Posted on 31 October 2017 by Luke Jones

OWINGS MILLS, Md. — As surprising running back Alex Collins continues to see a larger role in the offense, the Ravens could find themselves with a crowded backfield in the non-too-distant future.

Averaging a league-best 6.0 yards per carry and ranking ninth in the NFL in rushing despite being 24th in carries, Collins is staking a strong claim to be Baltimore’s feature back. What that might mean for the rest of a group that includes two players currently injured — Danny Woodhead and Terrance West — remains to be seen.

“Guys who are productive, they always get more opportunities,” said head coach John Harbaugh of Collins. “That’s what he’s doing, and he has made the most of his opportunities. He is going to continue to get more and more opportunities.”

Harbaugh said Monday that Woodhead could return to practice this week for the first time since re-injuring his left hamstring in the season opener on Sept. 10. The Ravens would surely welcome back his prowess as a receiver out of the backfield, but his eventual activation from injured reserve would give them five running backs on the 53-man roster.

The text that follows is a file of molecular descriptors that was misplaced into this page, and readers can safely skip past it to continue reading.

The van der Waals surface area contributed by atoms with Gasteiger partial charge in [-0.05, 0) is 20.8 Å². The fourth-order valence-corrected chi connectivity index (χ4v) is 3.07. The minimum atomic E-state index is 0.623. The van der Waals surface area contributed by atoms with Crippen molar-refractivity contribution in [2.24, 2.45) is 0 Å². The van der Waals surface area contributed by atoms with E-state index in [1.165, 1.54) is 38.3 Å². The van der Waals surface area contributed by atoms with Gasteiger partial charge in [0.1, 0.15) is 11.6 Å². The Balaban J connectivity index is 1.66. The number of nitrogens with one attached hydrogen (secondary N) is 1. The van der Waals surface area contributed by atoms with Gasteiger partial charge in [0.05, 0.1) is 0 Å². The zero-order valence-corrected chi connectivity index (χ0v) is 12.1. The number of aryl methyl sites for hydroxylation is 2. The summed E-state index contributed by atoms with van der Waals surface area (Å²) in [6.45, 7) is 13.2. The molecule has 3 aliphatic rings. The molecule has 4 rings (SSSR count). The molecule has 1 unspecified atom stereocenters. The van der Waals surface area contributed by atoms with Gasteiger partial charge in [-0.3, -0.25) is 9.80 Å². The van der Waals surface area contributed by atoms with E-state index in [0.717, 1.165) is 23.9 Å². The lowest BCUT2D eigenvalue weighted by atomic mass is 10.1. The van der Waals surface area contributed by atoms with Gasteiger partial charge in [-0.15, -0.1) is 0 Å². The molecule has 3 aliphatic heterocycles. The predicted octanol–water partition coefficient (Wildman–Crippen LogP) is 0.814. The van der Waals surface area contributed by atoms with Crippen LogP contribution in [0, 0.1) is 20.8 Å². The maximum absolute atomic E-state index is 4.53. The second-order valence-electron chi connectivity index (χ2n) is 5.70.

Re-signed on Oct. 10, Bobby Rainey would likely be the odd man out, but he has served as the primary kick returner in recent weeks and had a 96-yard touchdown against Chicago in Week 6. Return specialist and wide receiver Michael Campanaro is currently sidelined with a shoulder injury.

Buck Allen has done a respectable job filling Woodhead’s role since the season opener, but he is averaging 4.5 yards per reception and 3.6 yards per carry, underwhelming numbers for a back who’s touched the ball 131 times this season. Still, it would be unwise not to maintain an insurance policy on the roster for the oft-injured Woodhead, who has appeared in only 22 games over his last four seasons.

That brings us to Terrance West, who’s been sidelined since injuring his calf early in the Oct. 8 win at Oakland and should be returning sooner than later. Despite beginning the season as the starting running back, West has pretty clearly been unseated by Collins and was averaging only 3.5 yards per carry at the time of the injury. He also doesn’t play special teams, which wouldn’t help his cause to be active as a backup on game days.